4. The pandemic is just a conspiracy to defeat Donald Trump and "everyone is lying" about it.

"That one is purely [partisan,]" Dr. Adam Enders, an assistant professor of political science at the University of Louisville, told Salon. "The correlation with self-identification as a Democrat, as a Republican or a conservative is probably very, very high."

Earlier in our conversation, Enders explained that people "want to believe that a problem isn't as big as it actually sounds. And if that's the case, that happens to be good politically, at least potentially, for President Trump." If Republicans can believe that the pandemic "is just something that the Democrats are perpetrating on him, and it's not something we should really worry about or hold him accountable for, psychologically it feels better for lots and lots of people." It has an added benefit in that it "reduces anxiety and uncertainty a little bit because you believe that you're safe. This isn't going to kill you."

Medford was more blunt in his assessment: "A virus has no political affiliation."

5. Wearing masks does not help and may actually make people more sick.

"Masks are clearly protective," Benjamin told Salon. "Numerous studies have shown that they are protective and they don't make you sick."

Medford had the same argument, telling Salon that the notion masks are anything other than helpful is "categorically false on all levels. Masks not only reduce the titre, where the concentration of virus is in the air, but also can confer some degree of protection for the user itself. Masks are — along with hand-washing and social distancing — the most important elements that we can employ as citizens to make an impact on this pandemic."

6. The pandemic is part of a conspiracy to depopulate the planet and make billions off of a vaccine and/or a vaccine will contain a microchip to monitor citizens' activities and this is all being planned by Bill Gates.

"There's no evidence that there is a conspiracy whatsoever," Benjamin explained. "Somebody will make money off of vaccines, that's for sure, but most of the development for vaccines right now is your taxpayer dollars, and there's been some investments from the pharmaceutical companies as well."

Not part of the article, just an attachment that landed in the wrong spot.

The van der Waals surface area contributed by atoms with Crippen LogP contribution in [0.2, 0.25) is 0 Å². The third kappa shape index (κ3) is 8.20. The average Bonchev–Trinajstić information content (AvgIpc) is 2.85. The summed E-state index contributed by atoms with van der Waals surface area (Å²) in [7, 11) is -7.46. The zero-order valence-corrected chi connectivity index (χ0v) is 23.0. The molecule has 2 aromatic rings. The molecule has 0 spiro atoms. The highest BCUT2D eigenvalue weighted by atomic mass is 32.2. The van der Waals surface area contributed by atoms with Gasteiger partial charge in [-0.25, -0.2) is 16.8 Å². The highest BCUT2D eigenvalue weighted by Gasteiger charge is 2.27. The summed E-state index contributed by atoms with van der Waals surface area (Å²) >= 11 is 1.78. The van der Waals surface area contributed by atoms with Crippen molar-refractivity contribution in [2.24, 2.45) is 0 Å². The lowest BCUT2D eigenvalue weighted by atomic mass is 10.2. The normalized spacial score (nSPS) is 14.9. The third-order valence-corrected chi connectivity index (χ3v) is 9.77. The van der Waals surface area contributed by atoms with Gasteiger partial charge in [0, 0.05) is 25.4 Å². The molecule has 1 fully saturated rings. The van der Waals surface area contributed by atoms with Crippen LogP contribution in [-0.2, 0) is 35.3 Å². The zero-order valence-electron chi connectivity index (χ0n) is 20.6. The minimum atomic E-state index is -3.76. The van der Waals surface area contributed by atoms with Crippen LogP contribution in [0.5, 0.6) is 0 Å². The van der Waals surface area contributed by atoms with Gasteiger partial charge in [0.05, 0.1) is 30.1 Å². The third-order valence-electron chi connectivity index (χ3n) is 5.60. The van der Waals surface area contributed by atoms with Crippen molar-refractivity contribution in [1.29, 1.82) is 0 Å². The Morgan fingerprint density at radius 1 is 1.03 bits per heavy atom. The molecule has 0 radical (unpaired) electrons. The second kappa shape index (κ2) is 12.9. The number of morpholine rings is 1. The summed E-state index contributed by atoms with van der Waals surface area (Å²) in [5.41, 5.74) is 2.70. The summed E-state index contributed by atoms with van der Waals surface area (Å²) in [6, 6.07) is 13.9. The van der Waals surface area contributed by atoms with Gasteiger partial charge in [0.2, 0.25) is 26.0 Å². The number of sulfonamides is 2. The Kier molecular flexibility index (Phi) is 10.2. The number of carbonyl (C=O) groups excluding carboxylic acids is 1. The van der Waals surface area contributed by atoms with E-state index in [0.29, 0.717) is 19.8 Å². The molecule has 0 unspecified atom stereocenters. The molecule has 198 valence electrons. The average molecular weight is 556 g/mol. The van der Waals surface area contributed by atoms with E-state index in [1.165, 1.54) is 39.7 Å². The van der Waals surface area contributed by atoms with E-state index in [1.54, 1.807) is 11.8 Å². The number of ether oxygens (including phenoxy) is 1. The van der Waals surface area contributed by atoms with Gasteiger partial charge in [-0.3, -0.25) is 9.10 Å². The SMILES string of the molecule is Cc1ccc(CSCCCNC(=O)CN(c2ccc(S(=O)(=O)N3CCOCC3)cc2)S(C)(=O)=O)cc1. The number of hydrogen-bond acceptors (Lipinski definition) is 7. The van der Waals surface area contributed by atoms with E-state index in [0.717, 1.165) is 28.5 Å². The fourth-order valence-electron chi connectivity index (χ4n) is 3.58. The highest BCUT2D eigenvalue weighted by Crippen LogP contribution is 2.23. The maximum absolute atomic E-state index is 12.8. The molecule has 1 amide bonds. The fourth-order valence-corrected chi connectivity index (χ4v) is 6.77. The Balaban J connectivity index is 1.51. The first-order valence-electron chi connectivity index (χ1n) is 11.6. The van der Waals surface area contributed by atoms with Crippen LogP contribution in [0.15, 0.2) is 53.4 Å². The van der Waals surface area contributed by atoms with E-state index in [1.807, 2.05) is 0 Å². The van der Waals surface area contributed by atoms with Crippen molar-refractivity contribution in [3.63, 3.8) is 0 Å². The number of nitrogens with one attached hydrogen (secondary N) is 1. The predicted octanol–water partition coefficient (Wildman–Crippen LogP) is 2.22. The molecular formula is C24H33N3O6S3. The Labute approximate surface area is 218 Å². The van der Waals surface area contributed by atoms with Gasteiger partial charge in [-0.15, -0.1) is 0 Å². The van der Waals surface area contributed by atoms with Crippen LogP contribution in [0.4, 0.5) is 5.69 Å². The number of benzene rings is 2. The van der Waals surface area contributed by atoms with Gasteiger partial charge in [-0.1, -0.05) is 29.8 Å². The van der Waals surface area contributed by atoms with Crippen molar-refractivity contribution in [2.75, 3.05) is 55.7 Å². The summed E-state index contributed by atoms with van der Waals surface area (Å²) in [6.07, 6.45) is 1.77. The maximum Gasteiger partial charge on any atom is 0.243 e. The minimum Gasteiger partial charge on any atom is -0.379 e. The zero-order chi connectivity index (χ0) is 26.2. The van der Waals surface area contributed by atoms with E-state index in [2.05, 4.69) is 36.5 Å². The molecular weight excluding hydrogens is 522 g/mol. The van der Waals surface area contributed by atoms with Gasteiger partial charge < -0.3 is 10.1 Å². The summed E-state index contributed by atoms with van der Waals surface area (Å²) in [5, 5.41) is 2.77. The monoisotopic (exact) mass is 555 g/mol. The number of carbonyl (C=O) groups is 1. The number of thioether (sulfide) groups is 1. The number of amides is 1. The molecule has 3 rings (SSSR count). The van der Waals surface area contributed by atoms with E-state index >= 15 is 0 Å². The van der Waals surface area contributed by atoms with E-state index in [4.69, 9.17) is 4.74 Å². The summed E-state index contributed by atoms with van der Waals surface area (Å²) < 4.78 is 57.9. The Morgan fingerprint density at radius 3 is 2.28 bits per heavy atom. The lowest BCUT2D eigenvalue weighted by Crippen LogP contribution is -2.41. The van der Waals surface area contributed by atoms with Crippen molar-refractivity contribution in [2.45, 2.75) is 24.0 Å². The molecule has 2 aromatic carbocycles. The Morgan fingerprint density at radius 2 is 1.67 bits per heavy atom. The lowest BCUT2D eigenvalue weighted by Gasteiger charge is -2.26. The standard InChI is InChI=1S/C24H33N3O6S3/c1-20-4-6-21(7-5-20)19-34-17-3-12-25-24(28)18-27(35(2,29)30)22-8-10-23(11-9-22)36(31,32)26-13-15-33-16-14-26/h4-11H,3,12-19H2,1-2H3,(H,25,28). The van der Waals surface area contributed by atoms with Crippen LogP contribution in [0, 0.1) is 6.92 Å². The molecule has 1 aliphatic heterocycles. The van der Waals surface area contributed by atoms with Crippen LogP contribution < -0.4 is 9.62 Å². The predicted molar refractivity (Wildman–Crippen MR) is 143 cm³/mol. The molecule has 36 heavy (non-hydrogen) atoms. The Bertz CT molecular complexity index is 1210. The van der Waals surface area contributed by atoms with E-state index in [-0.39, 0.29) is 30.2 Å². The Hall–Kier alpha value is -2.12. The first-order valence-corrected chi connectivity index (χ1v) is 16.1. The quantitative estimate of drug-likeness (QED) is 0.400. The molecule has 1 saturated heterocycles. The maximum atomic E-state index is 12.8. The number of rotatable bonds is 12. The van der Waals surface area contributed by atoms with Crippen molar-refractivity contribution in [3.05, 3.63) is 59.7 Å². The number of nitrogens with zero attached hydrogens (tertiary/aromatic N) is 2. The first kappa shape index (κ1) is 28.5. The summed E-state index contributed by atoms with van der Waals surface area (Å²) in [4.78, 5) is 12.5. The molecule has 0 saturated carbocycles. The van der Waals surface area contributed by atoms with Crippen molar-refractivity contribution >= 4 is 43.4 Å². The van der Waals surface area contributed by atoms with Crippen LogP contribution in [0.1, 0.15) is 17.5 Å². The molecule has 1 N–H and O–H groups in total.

Enders went into a little more detail.

"We think about a general worldview that researchers either call conspiracy thinking or conspiracy ideation as just being this predisposition to view major events as products of conspiracies," Enders explained. "And that sort of explains some baseline level of conspiracy beliefs across categories of conspiracy beliefs." The pandemic presents a somewhat different situation in that "it's not mostly political. It can't really be chalked up to misunderstandings about health and it can't also be chalked up to the sort of negative psychological states that the pandemic itself is creating, where we have uncertainty and anxiety and sort of powerlessness. This is something somewhat different, where people are just predisposed to believe that these nefarious entities are out there always doing these kinds of things. And the pandemic is just another notch in their belt."

Regarding the popularity of using Bill Gates as a scapegoat, Enders explained that "[it has] the classical elements of a nefarious group that's involved with trying to control the population. I think Bill Gates is the guy just because he is a billionaire that has his hands in all kinds of different kinds of societal enterprises. When you think of a super rich guy that uses his money for whatever, you think of Bill Gates, right? So that's why it's Bill Gates. I don't think there's anything else special about that.

7. Donald Trump has beautifully managed the pandemic, as he claims

"It's not exactly a conspiracy theory, but it has some of the makings of one, like turning a blind eye to evidence and just untethered motivated reasoning, where we see what we want to see," Enders explained. "And we expose ourselves to the information that we comport with previously held beliefs. So those kinds of ingredients go into a belief in the kind of thing you just said, which very well could spill over into other kinds of political kinds of conspiracy theories."

Notably, in 2018 Trump disbanded the global health national security team, which would have helped Americans prepare for the pandemic; spent more than two months refusing to acknowledge that the crisis was impending; has spread pseudoscience about the pandemic; and has still refused to implement widespread contact tracing, test manufacturing and worker protections, which are the only effective ways of both containing the outbreak and protecting the economy. As a result, America has suffered a higher per capita death rate and a worse economic setback than nations which were adequately prepared in advance and responded to the pandemic in a rational way.

Bandy X. Lee had a related observation. "One of the main concerns that I have had for the public's mental health has been, first of all, the change of conditions that include the rise and socioeconomic inequality, which is a rising problem," she says. "And instead of solving the problem, this country as a whole, either politically or economically, has chosen to mobilize psychological techniques to convince the population to not only accept the worst of these conditions, but also to even self-destructively advocate for them."

She added, "And because of that, when conditions grow even worse, they drew the population to a frankly destructive politician, who would be Donald Trump, and therefore we're in a rapidly declining, worsening spiral."

Even if the pandemic had not happened, the war on facts waged by Trump would have taken a terrible toll on America's collective mental health. As it so happens, the pandemic has merely forced that problem into the realm of our physical health as well.

By Matthew Rozsa

Matthew Rozsa is a staff writer at Salon. He received a Master's Degree in History from Rutgers-Newark in 2012 and was awarded a science journalism fellowship from the Metcalf Institute in 2022.

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Commentary Conspiracy Theories Misinformation Pandemic Public Health